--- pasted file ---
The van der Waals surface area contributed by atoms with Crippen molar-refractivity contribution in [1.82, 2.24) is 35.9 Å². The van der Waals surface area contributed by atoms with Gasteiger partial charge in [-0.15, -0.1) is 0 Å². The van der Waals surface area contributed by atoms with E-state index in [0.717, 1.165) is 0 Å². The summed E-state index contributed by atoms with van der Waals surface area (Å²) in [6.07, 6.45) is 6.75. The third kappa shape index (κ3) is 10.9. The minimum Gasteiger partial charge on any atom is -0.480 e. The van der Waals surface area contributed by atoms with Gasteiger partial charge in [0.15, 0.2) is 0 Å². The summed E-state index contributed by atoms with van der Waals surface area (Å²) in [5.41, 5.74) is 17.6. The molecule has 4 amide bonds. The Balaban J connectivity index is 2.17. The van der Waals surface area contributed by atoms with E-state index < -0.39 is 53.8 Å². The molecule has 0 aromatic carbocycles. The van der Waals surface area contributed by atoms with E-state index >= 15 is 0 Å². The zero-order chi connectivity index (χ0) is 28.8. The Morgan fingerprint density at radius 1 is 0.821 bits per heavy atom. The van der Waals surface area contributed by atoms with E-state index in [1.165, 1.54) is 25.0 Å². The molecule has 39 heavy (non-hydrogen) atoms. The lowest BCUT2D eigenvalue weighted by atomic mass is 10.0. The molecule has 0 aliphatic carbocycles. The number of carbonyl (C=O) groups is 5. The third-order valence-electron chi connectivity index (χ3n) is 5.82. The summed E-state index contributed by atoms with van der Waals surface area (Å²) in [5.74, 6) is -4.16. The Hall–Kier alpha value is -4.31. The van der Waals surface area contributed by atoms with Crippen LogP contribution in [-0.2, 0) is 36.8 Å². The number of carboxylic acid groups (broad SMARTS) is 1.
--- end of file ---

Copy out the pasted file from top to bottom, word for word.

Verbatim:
The van der Waals surface area contributed by atoms with Crippen molar-refractivity contribution in [1.82, 2.24) is 35.9 Å². The van der Waals surface area contributed by atoms with Gasteiger partial charge in [-0.15, -0.1) is 0 Å². The van der Waals surface area contributed by atoms with E-state index in [0.717, 1.165) is 0 Å². The summed E-state index contributed by atoms with van der Waals surface area (Å²) in [6.07, 6.45) is 6.75. The third kappa shape index (κ3) is 10.9. The minimum Gasteiger partial charge on any atom is -0.480 e. The van der Waals surface area contributed by atoms with Gasteiger partial charge in [0.15, 0.2) is 0 Å². The summed E-state index contributed by atoms with van der Waals surface area (Å²) in [5.41, 5.74) is 17.6. The molecule has 4 amide bonds. The Balaban J connectivity index is 2.17. The van der Waals surface area contributed by atoms with E-state index < -0.39 is 53.8 Å². The molecule has 0 aromatic carbocycles. The van der Waals surface area contributed by atoms with E-state index >= 15 is 0 Å². The zero-order chi connectivity index (χ0) is 28.8. The Morgan fingerprint density at radius 1 is 0.821 bits per heavy atom. The van der Waals surface area contributed by atoms with E-state index in [1.165, 1.54) is 25.0 Å². The molecule has 39 heavy (non-hydrogen) atoms. The lowest BCUT2D eigenvalue weighted by atomic mass is 10.0. The molecule has 0 aliphatic carbocycles. The number of carbonyl (C=O) groups is 5. The third-order valence-electron chi connectivity index (χ3n) is 5.82. The summed E-state index contributed by atoms with van der Waals surface area (Å²) in [5.74, 6) is -4.16. The Hall–Kier alpha value is -4.31. The van der Waals surface area contributed by atoms with Crippen LogP contribution in [-0.2, 0) is 36.8 Å². The number of carboxylic acid groups (broad SMARTS) is 1.